Heard Around Town

NYC education department says admissions diversity pilot is working

A program to set aside spots at high-performing schools for underrepresented students should be expanded, city education leader says.

The New York City Council education committee held an oversight hearing about public school admissions on Jan. 25.

The New York City Council education committee held an oversight hearing about public school admissions on Jan. 25. Jeff Coltin

Amid a swirl of controversy over changes to New York City middle and high school admissions processes, some public schools have made promising progress in efforts to bolster diversity, according to education officials.

Testifying before members of New York City Council’s education committee Wednesday afternoon, First Deputy Chancellor Dan Weisberg said the Department of Education wants to work with members to further grow the city’s Diversity in Admissions program, an initiative currently implemented at more than 100 schools.

The program, which initially launched during the 2016-17 academic year at seven schools, allows school leaders to set aside a portion of seats for underrepresented students during the admissions process, such as applicants who are from low-income families, English language learners, or who are living in temporary housing or the child welfare system. Nearly all of the participating schools hit their diversity goals last year just by “being intentional about their admissions processes,” according to Weisberg.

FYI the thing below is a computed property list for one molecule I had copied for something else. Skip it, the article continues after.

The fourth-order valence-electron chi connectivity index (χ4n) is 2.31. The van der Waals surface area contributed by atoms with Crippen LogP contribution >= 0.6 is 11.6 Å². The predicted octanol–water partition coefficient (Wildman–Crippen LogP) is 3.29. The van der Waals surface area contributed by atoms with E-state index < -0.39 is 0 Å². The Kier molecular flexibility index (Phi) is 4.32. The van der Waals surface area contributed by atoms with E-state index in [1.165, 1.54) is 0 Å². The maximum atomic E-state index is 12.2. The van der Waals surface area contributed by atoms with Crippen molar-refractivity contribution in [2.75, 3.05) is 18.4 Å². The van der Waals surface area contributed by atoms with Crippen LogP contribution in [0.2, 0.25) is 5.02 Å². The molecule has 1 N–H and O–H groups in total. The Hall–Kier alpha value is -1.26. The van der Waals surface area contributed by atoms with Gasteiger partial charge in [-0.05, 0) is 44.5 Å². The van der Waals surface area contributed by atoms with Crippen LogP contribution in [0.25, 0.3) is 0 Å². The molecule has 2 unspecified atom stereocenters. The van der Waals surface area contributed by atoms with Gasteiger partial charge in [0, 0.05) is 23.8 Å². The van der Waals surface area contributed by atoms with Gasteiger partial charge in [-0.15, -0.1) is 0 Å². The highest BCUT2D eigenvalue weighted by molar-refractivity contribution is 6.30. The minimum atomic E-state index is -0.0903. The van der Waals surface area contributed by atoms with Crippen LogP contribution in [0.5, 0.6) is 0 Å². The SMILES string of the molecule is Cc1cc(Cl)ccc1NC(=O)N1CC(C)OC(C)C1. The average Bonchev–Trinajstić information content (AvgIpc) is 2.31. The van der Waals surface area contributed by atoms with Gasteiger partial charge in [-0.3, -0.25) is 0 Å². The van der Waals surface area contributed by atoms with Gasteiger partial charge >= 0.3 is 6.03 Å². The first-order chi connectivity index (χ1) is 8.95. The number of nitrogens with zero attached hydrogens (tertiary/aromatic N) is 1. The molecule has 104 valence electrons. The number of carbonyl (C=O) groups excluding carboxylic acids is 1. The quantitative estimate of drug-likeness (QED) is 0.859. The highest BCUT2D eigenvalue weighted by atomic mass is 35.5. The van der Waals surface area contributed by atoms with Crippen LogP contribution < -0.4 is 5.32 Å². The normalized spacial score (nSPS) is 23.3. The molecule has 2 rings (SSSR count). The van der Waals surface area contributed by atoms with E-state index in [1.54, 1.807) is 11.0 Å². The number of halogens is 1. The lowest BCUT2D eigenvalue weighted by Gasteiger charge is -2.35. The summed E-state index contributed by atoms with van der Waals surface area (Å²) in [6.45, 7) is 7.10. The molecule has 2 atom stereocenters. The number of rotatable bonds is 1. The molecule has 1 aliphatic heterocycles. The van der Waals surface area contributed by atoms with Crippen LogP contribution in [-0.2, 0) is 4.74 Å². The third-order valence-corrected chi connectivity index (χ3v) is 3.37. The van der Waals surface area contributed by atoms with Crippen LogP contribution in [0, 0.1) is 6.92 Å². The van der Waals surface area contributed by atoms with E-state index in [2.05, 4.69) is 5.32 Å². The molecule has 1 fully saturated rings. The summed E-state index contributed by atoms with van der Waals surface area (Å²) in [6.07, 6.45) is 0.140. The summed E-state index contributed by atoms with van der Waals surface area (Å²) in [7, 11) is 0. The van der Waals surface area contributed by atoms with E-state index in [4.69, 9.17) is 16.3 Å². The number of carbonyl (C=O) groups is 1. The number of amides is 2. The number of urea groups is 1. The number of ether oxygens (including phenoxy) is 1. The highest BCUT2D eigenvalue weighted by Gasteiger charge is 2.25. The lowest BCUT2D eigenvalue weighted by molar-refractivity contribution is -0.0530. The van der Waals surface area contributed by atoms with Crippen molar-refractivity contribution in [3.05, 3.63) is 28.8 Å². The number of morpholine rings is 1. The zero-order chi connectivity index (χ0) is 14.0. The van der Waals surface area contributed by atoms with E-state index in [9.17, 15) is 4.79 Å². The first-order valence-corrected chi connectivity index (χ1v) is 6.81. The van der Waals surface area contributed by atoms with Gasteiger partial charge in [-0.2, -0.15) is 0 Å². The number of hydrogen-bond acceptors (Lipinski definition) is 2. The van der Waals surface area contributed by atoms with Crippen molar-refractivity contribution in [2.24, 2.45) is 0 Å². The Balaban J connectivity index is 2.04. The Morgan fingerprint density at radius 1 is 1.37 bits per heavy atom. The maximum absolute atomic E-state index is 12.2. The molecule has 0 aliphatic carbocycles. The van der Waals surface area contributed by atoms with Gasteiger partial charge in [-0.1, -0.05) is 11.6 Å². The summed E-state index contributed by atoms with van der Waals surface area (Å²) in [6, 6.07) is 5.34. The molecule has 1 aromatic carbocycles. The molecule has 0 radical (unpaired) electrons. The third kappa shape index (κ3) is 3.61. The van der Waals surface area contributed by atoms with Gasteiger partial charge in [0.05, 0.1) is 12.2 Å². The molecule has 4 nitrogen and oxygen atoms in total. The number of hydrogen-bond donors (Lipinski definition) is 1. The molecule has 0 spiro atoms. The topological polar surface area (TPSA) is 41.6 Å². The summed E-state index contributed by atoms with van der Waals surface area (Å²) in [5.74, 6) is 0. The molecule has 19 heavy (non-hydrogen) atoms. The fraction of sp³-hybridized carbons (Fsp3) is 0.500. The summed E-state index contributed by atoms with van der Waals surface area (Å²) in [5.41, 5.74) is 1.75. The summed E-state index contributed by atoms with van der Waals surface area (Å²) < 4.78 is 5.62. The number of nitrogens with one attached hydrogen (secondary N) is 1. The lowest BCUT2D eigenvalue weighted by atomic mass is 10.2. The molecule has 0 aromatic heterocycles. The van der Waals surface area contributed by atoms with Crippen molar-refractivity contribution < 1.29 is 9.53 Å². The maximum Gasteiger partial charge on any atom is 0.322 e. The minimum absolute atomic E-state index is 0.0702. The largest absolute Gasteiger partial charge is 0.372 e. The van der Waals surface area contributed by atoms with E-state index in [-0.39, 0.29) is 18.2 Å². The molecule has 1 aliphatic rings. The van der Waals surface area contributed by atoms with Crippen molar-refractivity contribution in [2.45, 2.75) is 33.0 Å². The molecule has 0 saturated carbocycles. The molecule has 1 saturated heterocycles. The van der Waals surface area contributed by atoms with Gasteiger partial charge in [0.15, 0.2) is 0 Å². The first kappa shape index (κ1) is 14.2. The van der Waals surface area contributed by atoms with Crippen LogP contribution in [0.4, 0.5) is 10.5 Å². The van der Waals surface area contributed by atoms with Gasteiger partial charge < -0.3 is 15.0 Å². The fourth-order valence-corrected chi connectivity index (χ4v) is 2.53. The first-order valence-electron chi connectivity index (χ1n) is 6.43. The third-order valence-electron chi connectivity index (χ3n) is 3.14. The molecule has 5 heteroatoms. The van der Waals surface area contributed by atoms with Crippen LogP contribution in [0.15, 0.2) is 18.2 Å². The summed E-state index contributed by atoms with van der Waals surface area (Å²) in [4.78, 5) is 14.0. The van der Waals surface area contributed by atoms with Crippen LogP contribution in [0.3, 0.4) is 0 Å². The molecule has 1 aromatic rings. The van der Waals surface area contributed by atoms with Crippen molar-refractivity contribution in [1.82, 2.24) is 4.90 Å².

“We’re definitely interested in figuring out how to expand those practices as quickly as we can while making sure that it never becomes just a compliance exercise or a box check and it’s something that people really understand the power and value,” Weisberg said.

Admissions at competitive public schools have long been a source of contention in New York City – particularly as advocates have criticized the school district for being one of the most segregated in the nation. It’s a complicated matter. As leaders have attempted to strike a balance between increasing diversity while still rewarding strong academic performance, Black and Latino students remain underrepresented at top schools. Some Asian American and white families meanwhile have feared they would be harmed by efforts to diversify schools. Wednesday’s oversight hearing was held in response to the city’s latest major change to middle and high school admissions, which has sown confusion and sparked concerns among parents since its fall announcement. Changes included the reinstatement of the selective middle school admissions process and a renewed emphasis on grades in admissions at some of the city’s most prestigious high schools.